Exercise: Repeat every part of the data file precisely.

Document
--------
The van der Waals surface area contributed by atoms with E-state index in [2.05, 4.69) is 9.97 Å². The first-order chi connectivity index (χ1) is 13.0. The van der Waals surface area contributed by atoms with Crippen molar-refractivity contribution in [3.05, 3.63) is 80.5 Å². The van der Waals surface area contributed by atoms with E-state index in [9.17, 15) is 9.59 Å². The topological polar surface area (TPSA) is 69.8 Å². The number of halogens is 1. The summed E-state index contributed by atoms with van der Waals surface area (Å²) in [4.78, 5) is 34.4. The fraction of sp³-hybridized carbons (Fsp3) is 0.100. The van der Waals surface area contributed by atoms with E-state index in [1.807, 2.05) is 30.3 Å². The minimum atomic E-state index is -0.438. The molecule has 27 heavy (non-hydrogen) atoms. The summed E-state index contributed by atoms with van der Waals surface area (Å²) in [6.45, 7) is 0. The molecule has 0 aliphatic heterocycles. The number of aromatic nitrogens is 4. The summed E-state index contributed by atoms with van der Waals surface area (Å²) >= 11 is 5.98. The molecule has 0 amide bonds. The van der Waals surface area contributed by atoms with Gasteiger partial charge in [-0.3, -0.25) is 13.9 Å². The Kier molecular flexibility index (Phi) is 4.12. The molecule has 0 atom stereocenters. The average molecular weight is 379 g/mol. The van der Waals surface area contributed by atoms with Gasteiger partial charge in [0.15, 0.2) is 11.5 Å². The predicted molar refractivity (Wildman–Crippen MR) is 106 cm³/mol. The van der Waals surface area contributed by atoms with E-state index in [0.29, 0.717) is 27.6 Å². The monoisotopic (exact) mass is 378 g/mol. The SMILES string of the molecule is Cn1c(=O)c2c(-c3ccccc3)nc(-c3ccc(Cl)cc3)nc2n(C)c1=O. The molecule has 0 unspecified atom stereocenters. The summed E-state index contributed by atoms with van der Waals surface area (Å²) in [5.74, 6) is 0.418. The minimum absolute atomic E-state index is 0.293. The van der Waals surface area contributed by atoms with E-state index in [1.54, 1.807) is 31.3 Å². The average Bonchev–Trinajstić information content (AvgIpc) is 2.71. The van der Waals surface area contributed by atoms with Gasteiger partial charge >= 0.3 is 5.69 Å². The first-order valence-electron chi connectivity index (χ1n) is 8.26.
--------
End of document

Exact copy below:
The van der Waals surface area contributed by atoms with E-state index in [2.05, 4.69) is 9.97 Å². The first-order chi connectivity index (χ1) is 13.0. The van der Waals surface area contributed by atoms with Crippen molar-refractivity contribution in [3.05, 3.63) is 80.5 Å². The van der Waals surface area contributed by atoms with E-state index in [9.17, 15) is 9.59 Å². The topological polar surface area (TPSA) is 69.8 Å². The number of halogens is 1. The summed E-state index contributed by atoms with van der Waals surface area (Å²) in [4.78, 5) is 34.4. The fraction of sp³-hybridized carbons (Fsp3) is 0.100. The van der Waals surface area contributed by atoms with E-state index in [1.807, 2.05) is 30.3 Å². The minimum atomic E-state index is -0.438. The molecule has 27 heavy (non-hydrogen) atoms. The summed E-state index contributed by atoms with van der Waals surface area (Å²) in [6.45, 7) is 0. The molecule has 0 aliphatic heterocycles. The number of aromatic nitrogens is 4. The summed E-state index contributed by atoms with van der Waals surface area (Å²) >= 11 is 5.98. The molecule has 0 amide bonds. The van der Waals surface area contributed by atoms with Gasteiger partial charge in [-0.3, -0.25) is 13.9 Å². The Kier molecular flexibility index (Phi) is 4.12. The molecule has 0 atom stereocenters. The average molecular weight is 379 g/mol. The van der Waals surface area contributed by atoms with Gasteiger partial charge in [0.15, 0.2) is 11.5 Å². The predicted molar refractivity (Wildman–Crippen MR) is 106 cm³/mol. The van der Waals surface area contributed by atoms with E-state index in [0.29, 0.717) is 27.6 Å². The monoisotopic (exact) mass is 378 g/mol. The SMILES string of the molecule is Cn1c(=O)c2c(-c3ccccc3)nc(-c3ccc(Cl)cc3)nc2n(C)c1=O. The molecule has 0 unspecified atom stereocenters. The summed E-state index contributed by atoms with van der Waals surface area (Å²) in [5.74, 6) is 0.418. The minimum absolute atomic E-state index is 0.293. The van der Waals surface area contributed by atoms with E-state index in [1.54, 1.807) is 31.3 Å². The average Bonchev–Trinajstić information content (AvgIpc) is 2.71. The van der Waals surface area contributed by atoms with Gasteiger partial charge >= 0.3 is 5.69 Å². The first-order valence-electron chi connectivity index (χ1n) is 8.26.